Since July 2009, Avneet Bajwa is involved with studying the effects a drug has on a cell and its concentration profile. She is mainly studying the treatment part of the project. Avneet is in Canada on a student visa and prior to her visit to Canada, Avneet was working for a multinational corporation called Infosys Technologies Limited as a software engineer. After two years of work, Avneet decided to pursue higher education. She also informed me that her father holds a PHD and wanted Avneet and her sibling to pursue higher academics. This further led Avneet to apply to several Canadian postgraduate schools. Simon Fraser University accepted her on the provision of her grandparents and extended family living within the Lower Mainland. This has enabled her to establish a familiar Canadian support network. Her brother is currently completing his master’s degree at the University of Alberta. Like Mona, Avneet did not experience a culture shock. She informed me that her native city of Chandigarh is much like Vancouver, where the clothing and culture are quite modern. The only challenge she faced while living in Vancouver was in purchasing or finding vegetarian food.
While she has pangs of homesickness and misses her hometown, she speaks highly of her father and her desire to be home – because of him. I was quite intrigued that Simon Fraser’s Engineering department was accepting students with degrees from Asian countries. This was quite striking since it is a well known that many Canadian immigrant’s credentials are not professionally recognized within Canada. This perhaps is the first step in many by Canadian institutions in making strides to recognize and accept degrees from future Canadian immigrants. I deem this will help to remove discrimination and barriers faced by new immigrants when entering the Canadian work force.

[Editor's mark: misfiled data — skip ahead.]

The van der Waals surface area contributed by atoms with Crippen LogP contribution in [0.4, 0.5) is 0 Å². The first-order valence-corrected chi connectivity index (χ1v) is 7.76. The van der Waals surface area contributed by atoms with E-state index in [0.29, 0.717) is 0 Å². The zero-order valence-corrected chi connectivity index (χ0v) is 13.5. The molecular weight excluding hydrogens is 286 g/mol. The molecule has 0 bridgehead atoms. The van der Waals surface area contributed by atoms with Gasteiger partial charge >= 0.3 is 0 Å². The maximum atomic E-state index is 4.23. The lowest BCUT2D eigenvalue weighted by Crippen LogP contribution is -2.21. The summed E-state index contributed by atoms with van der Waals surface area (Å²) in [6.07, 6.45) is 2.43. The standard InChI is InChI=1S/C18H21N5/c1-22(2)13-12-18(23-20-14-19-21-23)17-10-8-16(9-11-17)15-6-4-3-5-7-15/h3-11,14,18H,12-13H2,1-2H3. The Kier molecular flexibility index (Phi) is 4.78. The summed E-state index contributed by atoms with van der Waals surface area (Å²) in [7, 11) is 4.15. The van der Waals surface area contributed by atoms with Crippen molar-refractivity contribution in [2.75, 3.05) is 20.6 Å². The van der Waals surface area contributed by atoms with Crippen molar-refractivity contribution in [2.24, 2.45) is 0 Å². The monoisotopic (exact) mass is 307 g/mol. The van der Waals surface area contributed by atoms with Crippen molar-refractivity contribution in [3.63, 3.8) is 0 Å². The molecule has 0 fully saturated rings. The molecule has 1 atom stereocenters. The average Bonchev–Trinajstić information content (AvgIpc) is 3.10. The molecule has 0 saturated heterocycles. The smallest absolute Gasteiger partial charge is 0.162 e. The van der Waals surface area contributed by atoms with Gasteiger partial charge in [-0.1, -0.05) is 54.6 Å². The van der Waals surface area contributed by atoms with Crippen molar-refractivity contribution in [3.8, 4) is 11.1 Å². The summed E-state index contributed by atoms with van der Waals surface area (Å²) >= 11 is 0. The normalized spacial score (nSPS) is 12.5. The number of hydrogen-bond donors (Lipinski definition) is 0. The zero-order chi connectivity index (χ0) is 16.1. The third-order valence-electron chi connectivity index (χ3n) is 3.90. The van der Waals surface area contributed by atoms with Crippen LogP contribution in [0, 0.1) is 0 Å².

These three remarkable women from diverse backgrounds are creating a difference in society, through studying in a field that is primarily male dominated, and using it for unselfish means. Dr. Parameswaran stated that at Simon Fraser University out of 1000 Engineering students, only 100 are female. However in India, about 48 to 50 percent of engineering students at any given university are female. No one understands why there is a low turn out of female students in Canadian engineering programs, but I hope the stories and contributions that these women have made to engineering and biomedicine will inspire other young women to venture into this field. If you are interested in reading more about this research, I would suggest accessing the Censors and Actuators Journal in the near future. This journal will go into detail about the Microfludic chip technology that is being developed for pathogen detection by this amazing group of engineers.
Recognized as one of the most distinguished scientists in India, Dr. Kalam has been instrumental in leading the country towards prosperity, a movement he outlines in his book, India 2020 – A Vision for Freedom in India. While on a brief visit to Vancouver in September, former Indian President Dr. A.P.J. Abdul Kalam made a public lecture at Simon Fraser University’s Morris J. Wosk Centre for Dialogue on the topic: Moving into Modernity: Technology and Prosperity for Rural Communities.
Dr. Kalam’s personal story exemplifies an impossible trek from an ordinary boy to a leading scientist and to President of India. An engineer, nuclear scientist, inventor and author, Dr. Kalam was the first Asian to receive America’s top engineering prize, the Hoover Medal, in 2009. The recipient of several honorary degrees, he earned the nickname ‘The People’s President’ during his 2002-2007 tenure.